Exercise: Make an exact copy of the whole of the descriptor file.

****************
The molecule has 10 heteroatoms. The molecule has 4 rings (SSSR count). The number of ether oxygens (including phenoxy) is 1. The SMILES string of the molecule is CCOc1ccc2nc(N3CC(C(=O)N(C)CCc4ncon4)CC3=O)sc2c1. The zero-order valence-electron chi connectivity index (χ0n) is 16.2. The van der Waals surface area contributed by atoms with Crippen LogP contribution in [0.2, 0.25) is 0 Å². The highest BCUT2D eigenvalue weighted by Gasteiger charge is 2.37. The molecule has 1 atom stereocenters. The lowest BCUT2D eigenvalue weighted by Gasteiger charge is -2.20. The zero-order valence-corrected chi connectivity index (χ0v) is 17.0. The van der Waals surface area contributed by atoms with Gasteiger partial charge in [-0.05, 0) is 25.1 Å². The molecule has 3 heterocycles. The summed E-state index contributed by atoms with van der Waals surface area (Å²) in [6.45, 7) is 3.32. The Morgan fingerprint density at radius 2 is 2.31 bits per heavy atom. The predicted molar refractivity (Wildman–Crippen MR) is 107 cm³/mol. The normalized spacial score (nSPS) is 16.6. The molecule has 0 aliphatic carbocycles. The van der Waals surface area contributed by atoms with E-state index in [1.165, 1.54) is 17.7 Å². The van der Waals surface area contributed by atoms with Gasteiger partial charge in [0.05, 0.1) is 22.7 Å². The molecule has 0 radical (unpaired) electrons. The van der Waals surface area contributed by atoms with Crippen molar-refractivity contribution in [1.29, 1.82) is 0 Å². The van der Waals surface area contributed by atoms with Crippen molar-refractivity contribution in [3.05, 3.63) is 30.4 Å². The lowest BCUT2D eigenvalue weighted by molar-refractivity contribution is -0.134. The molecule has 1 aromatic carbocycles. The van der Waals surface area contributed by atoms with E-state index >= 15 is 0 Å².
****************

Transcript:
The molecule has 10 heteroatoms. The molecule has 4 rings (SSSR count). The number of ether oxygens (including phenoxy) is 1. The SMILES string of the molecule is CCOc1ccc2nc(N3CC(C(=O)N(C)CCc4ncon4)CC3=O)sc2c1. The zero-order valence-electron chi connectivity index (χ0n) is 16.2. The van der Waals surface area contributed by atoms with Crippen LogP contribution in [0.2, 0.25) is 0 Å². The highest BCUT2D eigenvalue weighted by Gasteiger charge is 2.37. The molecule has 1 atom stereocenters. The lowest BCUT2D eigenvalue weighted by Gasteiger charge is -2.20. The zero-order valence-corrected chi connectivity index (χ0v) is 17.0. The van der Waals surface area contributed by atoms with Gasteiger partial charge in [-0.05, 0) is 25.1 Å². The molecule has 3 heterocycles. The summed E-state index contributed by atoms with van der Waals surface area (Å²) in [6.45, 7) is 3.32. The Morgan fingerprint density at radius 2 is 2.31 bits per heavy atom. The predicted molar refractivity (Wildman–Crippen MR) is 107 cm³/mol. The normalized spacial score (nSPS) is 16.6. The molecule has 0 aliphatic carbocycles. The van der Waals surface area contributed by atoms with E-state index in [1.165, 1.54) is 17.7 Å². The van der Waals surface area contributed by atoms with Gasteiger partial charge in [0.05, 0.1) is 22.7 Å². The molecule has 0 radical (unpaired) electrons. The van der Waals surface area contributed by atoms with Crippen molar-refractivity contribution in [1.29, 1.82) is 0 Å². The van der Waals surface area contributed by atoms with Crippen molar-refractivity contribution in [3.05, 3.63) is 30.4 Å². The lowest BCUT2D eigenvalue weighted by molar-refractivity contribution is -0.134. The molecule has 1 aromatic carbocycles. The van der Waals surface area contributed by atoms with E-state index >= 15 is 0 Å².